Review of "I Know You’re In There" by Jason Minton
I Know You’re In There – 2016
Production by: Terror Films
After his mother commits suicide Tom Redding (Will Hurst) finds out he has a little sister Chloe (Grainne McDermott) he never knew about. Chloe isn’t able to move or speak and shows little signs that she even understands what’s going on in the world. Tom decides to take his newfound sister to their mothers isolated house where he can document her illness and get to know her the best he can. He quickly learns the hard work and dedication required of taking care of someone in her condition. As Tom bonds the best he can with someone who can’t speak, they’re joined in the cabin by his girlfriend Jamie (Karin Lee). The new arrival seems to evoke an upsetting, almost aggressive reaction from Chloe. Is Chloe really unable to move or is she hiding secrets even her family doesn’t know about? Tom begins to question his little sister’s true abilities with Jamie’s safety becoming an ever growing concern.
This is an under the radar movie that is produced in a way that no-budget films should be done. It has a small cast of seven with a simple setting that explores its story while focusing on performances. With little dialogue McDermott delivers a diverse character that swerves the back and forth between innocent and potentially creepy. Hurst plays a headstrong brother who doesn’t know exactly what he’s gotten himself into. The lack of darkness in the Tom Redding portrayal sells the evil motives of his little sister. It’s a yin helping create a silent yang performance. The movie tells a story to viewers in one direction while secretly letting its plot go somewhere else entirely. Then it takes it all back.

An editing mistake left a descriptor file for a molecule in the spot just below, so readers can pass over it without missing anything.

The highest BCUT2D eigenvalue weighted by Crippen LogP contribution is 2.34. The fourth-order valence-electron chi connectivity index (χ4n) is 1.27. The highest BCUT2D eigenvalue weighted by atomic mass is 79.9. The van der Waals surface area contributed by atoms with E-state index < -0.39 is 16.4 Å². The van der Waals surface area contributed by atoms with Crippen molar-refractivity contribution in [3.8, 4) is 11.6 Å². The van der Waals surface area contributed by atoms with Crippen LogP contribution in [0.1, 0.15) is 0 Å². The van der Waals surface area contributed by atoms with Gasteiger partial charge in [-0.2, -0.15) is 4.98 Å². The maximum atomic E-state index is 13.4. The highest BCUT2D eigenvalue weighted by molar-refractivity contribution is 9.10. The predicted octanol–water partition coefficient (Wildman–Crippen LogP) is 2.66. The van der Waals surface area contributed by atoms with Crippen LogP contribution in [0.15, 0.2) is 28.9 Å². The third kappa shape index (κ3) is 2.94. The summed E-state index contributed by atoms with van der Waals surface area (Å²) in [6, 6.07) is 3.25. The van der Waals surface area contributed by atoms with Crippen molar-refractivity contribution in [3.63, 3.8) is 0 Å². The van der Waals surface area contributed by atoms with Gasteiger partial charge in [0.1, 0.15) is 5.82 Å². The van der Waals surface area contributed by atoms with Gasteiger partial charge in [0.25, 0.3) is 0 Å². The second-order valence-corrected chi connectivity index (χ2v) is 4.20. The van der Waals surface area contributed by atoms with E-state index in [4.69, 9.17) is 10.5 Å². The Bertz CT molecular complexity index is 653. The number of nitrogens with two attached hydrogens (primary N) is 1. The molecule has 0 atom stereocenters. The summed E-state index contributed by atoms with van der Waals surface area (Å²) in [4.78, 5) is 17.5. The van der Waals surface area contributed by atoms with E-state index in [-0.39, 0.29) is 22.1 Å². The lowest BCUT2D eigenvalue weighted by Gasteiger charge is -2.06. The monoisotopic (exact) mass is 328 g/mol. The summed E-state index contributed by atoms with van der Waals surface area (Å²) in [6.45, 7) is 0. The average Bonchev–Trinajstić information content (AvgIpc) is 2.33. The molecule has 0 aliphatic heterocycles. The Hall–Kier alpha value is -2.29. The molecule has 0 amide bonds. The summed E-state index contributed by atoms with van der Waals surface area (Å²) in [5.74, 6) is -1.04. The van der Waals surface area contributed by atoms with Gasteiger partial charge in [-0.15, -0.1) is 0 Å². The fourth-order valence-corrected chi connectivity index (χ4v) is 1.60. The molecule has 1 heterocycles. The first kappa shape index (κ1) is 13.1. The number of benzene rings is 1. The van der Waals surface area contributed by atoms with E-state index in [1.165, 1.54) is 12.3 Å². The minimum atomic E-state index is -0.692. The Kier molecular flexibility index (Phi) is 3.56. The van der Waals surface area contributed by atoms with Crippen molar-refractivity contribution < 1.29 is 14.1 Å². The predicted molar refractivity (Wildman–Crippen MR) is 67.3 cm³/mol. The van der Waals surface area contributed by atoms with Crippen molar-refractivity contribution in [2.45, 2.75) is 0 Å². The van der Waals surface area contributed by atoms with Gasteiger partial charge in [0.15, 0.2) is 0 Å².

First time feature writer/director Robert Lawson Gordon creates a nice little film that may not blow you away in any one area but it manages to hits its marks into an entertaining movie. McDermott’s first half, silent role gives us a intriguing character that transfers throughout the film. In a sea of horror movie covers, I Know You’re In There is a slow paced, horror, thriller that shows how to do low budget horror filmmaking correctly, even in a partially first person film.
3 out of 5 Headless Critics